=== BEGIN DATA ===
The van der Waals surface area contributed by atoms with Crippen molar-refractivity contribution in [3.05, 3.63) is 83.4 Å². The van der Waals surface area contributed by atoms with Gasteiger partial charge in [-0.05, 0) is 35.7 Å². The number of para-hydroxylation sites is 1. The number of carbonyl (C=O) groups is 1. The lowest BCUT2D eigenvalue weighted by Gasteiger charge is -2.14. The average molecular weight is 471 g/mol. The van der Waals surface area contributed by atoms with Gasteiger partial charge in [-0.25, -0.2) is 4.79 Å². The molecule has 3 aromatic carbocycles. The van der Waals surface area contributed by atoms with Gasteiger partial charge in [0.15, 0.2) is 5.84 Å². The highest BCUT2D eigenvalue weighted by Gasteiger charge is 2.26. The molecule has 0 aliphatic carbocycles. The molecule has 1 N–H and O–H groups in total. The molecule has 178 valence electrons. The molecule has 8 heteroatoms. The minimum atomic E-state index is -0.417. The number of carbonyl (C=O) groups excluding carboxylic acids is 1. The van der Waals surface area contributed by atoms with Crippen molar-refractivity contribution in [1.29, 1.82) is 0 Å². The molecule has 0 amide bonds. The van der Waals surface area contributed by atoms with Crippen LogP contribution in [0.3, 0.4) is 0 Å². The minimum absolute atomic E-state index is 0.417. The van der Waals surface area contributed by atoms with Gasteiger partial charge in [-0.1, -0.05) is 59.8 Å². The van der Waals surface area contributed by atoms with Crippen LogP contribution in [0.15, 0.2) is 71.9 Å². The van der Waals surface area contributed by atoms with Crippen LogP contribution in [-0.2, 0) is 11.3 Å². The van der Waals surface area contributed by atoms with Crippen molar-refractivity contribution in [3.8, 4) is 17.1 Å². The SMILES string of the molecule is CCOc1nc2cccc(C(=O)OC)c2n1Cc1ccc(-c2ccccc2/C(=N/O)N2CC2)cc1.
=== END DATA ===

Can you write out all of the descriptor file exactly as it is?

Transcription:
The van der Waals surface area contributed by atoms with Crippen molar-refractivity contribution in [3.05, 3.63) is 83.4 Å². The van der Waals surface area contributed by atoms with Gasteiger partial charge in [-0.05, 0) is 35.7 Å². The number of para-hydroxylation sites is 1. The number of carbonyl (C=O) groups is 1. The lowest BCUT2D eigenvalue weighted by Gasteiger charge is -2.14. The average molecular weight is 471 g/mol. The van der Waals surface area contributed by atoms with Gasteiger partial charge in [-0.25, -0.2) is 4.79 Å². The molecule has 3 aromatic carbocycles. The van der Waals surface area contributed by atoms with Gasteiger partial charge in [0.15, 0.2) is 5.84 Å². The highest BCUT2D eigenvalue weighted by Gasteiger charge is 2.26. The molecule has 0 aliphatic carbocycles. The molecule has 1 N–H and O–H groups in total. The molecule has 178 valence electrons. The molecule has 8 heteroatoms. The minimum atomic E-state index is -0.417. The number of carbonyl (C=O) groups excluding carboxylic acids is 1. The van der Waals surface area contributed by atoms with Crippen molar-refractivity contribution in [1.29, 1.82) is 0 Å². The molecule has 0 amide bonds. The van der Waals surface area contributed by atoms with Crippen LogP contribution in [0.3, 0.4) is 0 Å². The minimum absolute atomic E-state index is 0.417. The van der Waals surface area contributed by atoms with Gasteiger partial charge in [-0.1, -0.05) is 59.8 Å². The van der Waals surface area contributed by atoms with Crippen LogP contribution in [0.15, 0.2) is 71.9 Å². The van der Waals surface area contributed by atoms with Crippen LogP contribution in [-0.2, 0) is 11.3 Å². The van der Waals surface area contributed by atoms with Crippen molar-refractivity contribution in [3.8, 4) is 17.1 Å². The SMILES string of the molecule is CCOc1nc2cccc(C(=O)OC)c2n1Cc1ccc(-c2ccccc2/C(=N/O)N2CC2)cc1.